What are the implications of these differences between horizontal and vertical merger analysis? Horizontal merger analysis provides a comparatively strong and developed theory of competitive effects, while at the same time, it is comparatively more difficult to establish offsetting efficiencies. That suggests that there ought to be a fairly well articulated and vigorous horizontal merger enforcement policy, at least as measured against vertical merger policy. Additionally, compared to the vertical context, the thresholds for illegality ought to be low and there should be a weak presumption of efficiencies -- which is not inconsistent with the 1992 Department of Justice and Federal Trade Commission Horizontal Merger Guidelines and the case law.

Vertical merger analysis, however, presents a different state of affairs. Not only is the theory of competitive effects less specified, even where that theory predicts harms to competition, it does so under fairly limited conditions. And those conditions are harder to determine -- vertical analysis requires examination of two relevant markets and the relationships between them, whereas horizontal analysis typically focuses on one market. At the same time, there are more types of plausible efficiency gains in vertical mergers, though some of them may have been secured already through contract.

Some important conclusions follow from the state of vertical merger theory. First, the enforcement agencies need to exercise caution in taking actions against vertical transactions to avoid chilling efficiency-enhancing mergers that pose little risk of harm to competition. It is likely that anticompetitive effects will be more difficult to establish, while offsetting efficiencies gains will be easier to show than in the horizontal context. The lack of a highly articulated theory of effects also means that vertical transactions will be examined on a much more case-specific basis without the benefit of concrete vertical merger guidelines with bright line thresholds.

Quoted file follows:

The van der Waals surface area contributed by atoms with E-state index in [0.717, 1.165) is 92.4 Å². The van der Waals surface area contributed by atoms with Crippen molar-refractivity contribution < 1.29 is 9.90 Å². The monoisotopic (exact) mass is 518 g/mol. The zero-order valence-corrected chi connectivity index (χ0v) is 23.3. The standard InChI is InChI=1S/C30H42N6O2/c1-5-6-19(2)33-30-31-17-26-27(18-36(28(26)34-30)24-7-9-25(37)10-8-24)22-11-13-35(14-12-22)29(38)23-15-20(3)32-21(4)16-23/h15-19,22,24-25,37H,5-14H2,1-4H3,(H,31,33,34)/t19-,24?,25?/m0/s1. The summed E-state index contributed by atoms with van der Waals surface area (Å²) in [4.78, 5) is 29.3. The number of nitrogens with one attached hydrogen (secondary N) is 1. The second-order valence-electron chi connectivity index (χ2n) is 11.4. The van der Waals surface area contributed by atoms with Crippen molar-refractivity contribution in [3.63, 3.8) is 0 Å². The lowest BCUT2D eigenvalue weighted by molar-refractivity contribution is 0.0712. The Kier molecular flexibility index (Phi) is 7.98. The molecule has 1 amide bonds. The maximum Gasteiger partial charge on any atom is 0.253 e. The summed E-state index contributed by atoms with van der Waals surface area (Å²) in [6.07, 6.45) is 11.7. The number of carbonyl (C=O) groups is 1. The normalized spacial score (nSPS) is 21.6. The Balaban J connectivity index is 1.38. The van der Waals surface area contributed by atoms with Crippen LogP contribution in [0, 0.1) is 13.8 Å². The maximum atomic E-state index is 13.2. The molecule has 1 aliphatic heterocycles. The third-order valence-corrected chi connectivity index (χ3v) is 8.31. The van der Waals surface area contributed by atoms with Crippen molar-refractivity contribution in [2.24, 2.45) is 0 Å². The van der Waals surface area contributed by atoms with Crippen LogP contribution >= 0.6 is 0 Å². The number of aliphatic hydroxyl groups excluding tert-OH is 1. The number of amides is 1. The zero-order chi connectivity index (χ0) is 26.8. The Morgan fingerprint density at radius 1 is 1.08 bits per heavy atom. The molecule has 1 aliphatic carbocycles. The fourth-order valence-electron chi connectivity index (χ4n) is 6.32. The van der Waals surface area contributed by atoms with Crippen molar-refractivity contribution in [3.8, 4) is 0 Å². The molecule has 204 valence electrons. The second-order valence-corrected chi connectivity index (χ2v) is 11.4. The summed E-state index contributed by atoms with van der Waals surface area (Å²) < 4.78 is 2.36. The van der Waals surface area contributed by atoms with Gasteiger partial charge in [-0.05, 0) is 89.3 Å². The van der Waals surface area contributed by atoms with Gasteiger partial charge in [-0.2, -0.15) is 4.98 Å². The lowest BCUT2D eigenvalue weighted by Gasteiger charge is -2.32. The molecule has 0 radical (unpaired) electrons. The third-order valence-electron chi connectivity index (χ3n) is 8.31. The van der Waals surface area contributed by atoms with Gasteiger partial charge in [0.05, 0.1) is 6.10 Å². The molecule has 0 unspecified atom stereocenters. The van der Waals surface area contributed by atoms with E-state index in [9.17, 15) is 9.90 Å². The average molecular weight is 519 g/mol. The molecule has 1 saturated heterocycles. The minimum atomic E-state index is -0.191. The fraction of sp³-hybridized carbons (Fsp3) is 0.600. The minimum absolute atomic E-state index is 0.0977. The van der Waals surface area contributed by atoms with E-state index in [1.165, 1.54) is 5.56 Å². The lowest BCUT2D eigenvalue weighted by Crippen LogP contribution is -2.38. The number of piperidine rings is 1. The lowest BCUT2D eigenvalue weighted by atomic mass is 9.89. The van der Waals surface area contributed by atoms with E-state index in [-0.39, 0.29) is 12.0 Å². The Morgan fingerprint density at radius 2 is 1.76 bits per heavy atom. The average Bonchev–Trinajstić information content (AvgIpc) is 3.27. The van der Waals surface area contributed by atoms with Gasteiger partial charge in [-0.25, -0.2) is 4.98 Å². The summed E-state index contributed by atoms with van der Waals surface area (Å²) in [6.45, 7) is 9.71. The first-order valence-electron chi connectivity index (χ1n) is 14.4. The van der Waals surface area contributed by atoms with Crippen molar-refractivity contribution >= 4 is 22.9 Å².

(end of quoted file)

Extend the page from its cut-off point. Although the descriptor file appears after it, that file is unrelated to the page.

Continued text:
The practical result likely will be few enforcement actions against vertical transactions. In the last one and half years, the Department took roughly 30 merger enforcement actions, of which only three involved vertical mergers. Those three cases were U.S. v. MCI Communications Corp. (BT/MCI), U.S. v. AT&T Corp. (AT&G/McCaw), and U.S. v. Tele-Communications, Inc. TCI/Liberty).

Some have raised the question of whether the lack of a robust theory of general applicability and a solid empirical basis should lead to the conclusion that there should be no vertical merger enforcement. That would be a mistake. The Department is obligated to examine all proposed transactions that come before it. If the results of the analysis indicate a harm to competition and consumers, the Department must take appropriate action. Just because the Department arrives at those conclusions as a result of ad hoc investigation rather than of application of a priori guidelines cannot excuse those transactions from antitrust scrutiny. Indeed, vertical mergers can create or raise entry barriers that result in significant and enduring costs in the affected markets. This is particularly important now with respect to certain networked industries -- such as telecommunications, cable, and computers -- where certain firms possess existing market power through ownership of established networks marked by high entry barriers, including huge sunk costs. Many sectors of these industries are at a key juncture where market dynamics, particularly innovation, are causing changes that will fundamentally affect consumers well into the next century. To allow firms with market power to extend that power into new or existing markets through anticompetitive vertical mergers could impose substantial costs in key sectors of the economy. In any event, similar to the operation of the common law, the Department develops guidelines by turning the learning and experience of many investigations into sound policy and coherent guidelines.